Chimney Swift nest
Little Rock Audubon Center

Chimney Swift Towers

A home for our fast-flying friends
A Chimney Swift uses its saliva to stick its nest to the inside of a chimney Photo: Bruce Di Labio
Little Rock Audubon Center

Chimney Swift Towers

A home for our fast-flying friends

The Little Rock Audubon Center offers safe nesting and roosting space for Chimney Swifts with four towers that act as surrogates for chimneys.

The current global population of Chimney Swifts is believed to be around 15 million. Though that may seem large, it's much smaller than historical counts. Between 1966 and 2007, the number of Chimney Swifts in the United States declined 53 percent. The downward spiral is due to a housing crisis: chimney capping and a large-scale switch to other heat sources have robbed the birds of their homes—and their namesake. Meanwhile, logging and farming operations are decimating their wintering sites in the tropics.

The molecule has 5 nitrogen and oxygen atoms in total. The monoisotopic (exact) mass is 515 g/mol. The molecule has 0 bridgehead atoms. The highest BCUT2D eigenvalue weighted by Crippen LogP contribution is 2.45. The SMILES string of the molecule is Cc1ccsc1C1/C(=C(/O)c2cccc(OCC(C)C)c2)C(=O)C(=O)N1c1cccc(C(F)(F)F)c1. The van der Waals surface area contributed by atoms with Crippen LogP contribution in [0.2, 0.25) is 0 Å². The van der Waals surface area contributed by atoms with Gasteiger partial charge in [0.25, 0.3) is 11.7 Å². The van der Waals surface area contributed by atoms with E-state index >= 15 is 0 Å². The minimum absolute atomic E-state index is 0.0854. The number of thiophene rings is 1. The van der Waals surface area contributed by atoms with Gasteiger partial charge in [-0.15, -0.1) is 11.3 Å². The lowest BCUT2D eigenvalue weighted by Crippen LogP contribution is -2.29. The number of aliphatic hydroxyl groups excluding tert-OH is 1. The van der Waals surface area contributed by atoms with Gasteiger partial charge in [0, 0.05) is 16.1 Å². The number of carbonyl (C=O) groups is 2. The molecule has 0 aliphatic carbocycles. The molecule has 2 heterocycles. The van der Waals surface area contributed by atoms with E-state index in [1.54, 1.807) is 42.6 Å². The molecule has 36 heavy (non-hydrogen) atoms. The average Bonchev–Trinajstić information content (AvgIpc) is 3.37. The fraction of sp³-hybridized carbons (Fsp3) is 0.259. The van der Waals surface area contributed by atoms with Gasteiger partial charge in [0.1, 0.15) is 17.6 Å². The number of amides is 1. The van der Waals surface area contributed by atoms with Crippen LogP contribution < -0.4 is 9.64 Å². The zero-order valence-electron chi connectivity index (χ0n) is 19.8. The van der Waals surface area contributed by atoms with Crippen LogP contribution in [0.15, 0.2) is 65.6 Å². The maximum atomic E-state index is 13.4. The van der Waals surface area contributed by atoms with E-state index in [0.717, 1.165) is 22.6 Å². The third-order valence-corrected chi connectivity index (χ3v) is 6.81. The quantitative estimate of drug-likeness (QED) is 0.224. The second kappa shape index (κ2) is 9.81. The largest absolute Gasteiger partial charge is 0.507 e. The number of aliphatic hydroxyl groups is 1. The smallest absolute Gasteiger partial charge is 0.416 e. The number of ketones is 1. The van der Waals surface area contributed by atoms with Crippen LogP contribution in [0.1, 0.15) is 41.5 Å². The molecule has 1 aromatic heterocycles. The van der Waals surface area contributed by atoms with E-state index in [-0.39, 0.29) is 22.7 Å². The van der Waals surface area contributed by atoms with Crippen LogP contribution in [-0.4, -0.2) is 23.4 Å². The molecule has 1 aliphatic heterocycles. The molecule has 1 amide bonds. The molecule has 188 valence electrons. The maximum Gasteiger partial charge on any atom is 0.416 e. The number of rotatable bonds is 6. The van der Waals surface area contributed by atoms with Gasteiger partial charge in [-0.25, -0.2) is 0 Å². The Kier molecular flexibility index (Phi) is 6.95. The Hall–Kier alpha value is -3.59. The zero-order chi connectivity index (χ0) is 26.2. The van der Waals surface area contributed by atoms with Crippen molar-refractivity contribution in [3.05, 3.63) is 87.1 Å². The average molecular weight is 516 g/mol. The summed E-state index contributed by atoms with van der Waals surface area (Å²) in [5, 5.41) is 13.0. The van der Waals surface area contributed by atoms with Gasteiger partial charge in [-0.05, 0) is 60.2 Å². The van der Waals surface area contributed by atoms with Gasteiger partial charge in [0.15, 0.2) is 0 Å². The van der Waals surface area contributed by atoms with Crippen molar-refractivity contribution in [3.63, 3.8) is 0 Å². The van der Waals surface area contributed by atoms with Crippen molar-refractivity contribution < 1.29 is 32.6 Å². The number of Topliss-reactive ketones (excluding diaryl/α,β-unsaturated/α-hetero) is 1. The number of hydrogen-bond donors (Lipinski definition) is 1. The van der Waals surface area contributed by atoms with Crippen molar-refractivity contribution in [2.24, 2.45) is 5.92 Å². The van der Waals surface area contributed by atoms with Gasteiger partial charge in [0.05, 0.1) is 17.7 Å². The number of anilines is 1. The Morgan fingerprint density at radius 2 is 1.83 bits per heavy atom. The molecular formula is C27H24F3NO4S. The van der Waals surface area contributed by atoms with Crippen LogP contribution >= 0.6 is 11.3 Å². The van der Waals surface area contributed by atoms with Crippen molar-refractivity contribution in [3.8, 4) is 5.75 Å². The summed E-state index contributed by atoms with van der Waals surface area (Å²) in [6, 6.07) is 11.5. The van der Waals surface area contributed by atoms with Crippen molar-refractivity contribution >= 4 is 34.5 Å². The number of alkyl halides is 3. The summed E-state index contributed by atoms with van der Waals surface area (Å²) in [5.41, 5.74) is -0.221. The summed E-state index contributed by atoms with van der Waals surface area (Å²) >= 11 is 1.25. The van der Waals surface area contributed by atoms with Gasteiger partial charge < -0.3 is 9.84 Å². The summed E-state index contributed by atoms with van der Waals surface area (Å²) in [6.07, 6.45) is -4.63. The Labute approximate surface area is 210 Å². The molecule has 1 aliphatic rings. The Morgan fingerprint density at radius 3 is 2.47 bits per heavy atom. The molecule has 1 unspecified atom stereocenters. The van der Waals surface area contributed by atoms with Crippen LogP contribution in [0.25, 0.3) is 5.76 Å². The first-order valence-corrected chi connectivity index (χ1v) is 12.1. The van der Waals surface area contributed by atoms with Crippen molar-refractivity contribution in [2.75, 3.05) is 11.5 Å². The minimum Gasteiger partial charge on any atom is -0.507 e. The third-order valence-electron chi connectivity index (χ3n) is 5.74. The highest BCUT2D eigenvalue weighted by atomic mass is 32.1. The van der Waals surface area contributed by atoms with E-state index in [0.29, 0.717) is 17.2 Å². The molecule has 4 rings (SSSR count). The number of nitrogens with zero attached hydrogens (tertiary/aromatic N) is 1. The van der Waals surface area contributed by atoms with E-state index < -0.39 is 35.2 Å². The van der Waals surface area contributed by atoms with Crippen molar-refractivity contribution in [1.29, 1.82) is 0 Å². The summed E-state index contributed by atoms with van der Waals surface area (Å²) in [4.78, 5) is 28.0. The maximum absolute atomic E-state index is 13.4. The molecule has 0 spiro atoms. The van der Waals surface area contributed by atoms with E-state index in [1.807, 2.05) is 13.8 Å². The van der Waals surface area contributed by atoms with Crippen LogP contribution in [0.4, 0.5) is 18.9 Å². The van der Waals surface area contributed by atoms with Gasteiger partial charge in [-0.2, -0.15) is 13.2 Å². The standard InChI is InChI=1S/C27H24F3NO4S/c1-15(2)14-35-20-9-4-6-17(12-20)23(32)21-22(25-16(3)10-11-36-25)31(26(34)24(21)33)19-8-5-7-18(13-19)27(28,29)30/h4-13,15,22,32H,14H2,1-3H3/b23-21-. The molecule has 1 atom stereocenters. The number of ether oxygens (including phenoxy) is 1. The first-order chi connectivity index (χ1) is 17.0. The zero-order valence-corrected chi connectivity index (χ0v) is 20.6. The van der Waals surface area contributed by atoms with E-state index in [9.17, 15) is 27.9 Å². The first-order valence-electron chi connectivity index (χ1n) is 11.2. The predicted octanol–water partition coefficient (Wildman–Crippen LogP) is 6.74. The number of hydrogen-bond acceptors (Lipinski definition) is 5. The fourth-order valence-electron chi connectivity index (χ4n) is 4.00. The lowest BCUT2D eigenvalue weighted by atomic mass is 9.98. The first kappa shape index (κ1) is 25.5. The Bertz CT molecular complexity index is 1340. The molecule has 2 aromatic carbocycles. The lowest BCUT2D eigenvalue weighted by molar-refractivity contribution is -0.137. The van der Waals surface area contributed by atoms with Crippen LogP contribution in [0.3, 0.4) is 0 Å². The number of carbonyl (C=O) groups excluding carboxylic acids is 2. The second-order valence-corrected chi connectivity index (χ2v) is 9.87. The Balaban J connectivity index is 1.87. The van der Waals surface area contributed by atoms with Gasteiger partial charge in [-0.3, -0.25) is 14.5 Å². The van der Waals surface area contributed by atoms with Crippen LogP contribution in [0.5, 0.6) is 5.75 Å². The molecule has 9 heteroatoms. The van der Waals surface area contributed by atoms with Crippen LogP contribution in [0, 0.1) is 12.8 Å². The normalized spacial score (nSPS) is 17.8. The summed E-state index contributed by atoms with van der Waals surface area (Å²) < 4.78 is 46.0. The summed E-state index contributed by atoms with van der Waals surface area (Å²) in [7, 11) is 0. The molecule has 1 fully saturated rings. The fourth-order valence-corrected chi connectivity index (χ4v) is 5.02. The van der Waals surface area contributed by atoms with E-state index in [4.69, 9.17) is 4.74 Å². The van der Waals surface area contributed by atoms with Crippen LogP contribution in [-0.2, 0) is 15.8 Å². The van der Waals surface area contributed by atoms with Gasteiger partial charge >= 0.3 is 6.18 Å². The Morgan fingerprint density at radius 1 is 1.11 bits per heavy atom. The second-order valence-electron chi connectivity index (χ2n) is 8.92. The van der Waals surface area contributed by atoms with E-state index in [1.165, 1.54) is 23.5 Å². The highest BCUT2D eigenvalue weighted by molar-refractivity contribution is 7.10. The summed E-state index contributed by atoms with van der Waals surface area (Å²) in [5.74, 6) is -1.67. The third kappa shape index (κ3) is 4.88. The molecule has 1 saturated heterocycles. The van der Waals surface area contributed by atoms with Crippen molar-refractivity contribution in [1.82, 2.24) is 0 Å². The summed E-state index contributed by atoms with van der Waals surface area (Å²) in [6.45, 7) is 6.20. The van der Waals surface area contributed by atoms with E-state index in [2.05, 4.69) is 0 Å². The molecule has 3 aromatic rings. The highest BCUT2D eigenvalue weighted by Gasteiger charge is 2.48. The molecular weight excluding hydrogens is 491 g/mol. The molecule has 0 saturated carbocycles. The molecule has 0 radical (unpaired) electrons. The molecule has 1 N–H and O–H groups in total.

Our four swift towers, one on either side of our front doors, and two along our wildlife observation trail, help make up for the loss of traditional nesting structures. Only one pair will nest in a tower, but dozens to thousands of birds will roost together after the breeding season but before migrating south for the winter. 

Eagle Scouts built one of our towers. Want to build your own? Check out these instructional videos - Part 1Part 2.

Roosting Chimney Swifts erupt from Audubon Arkansas's tower.

Get Involved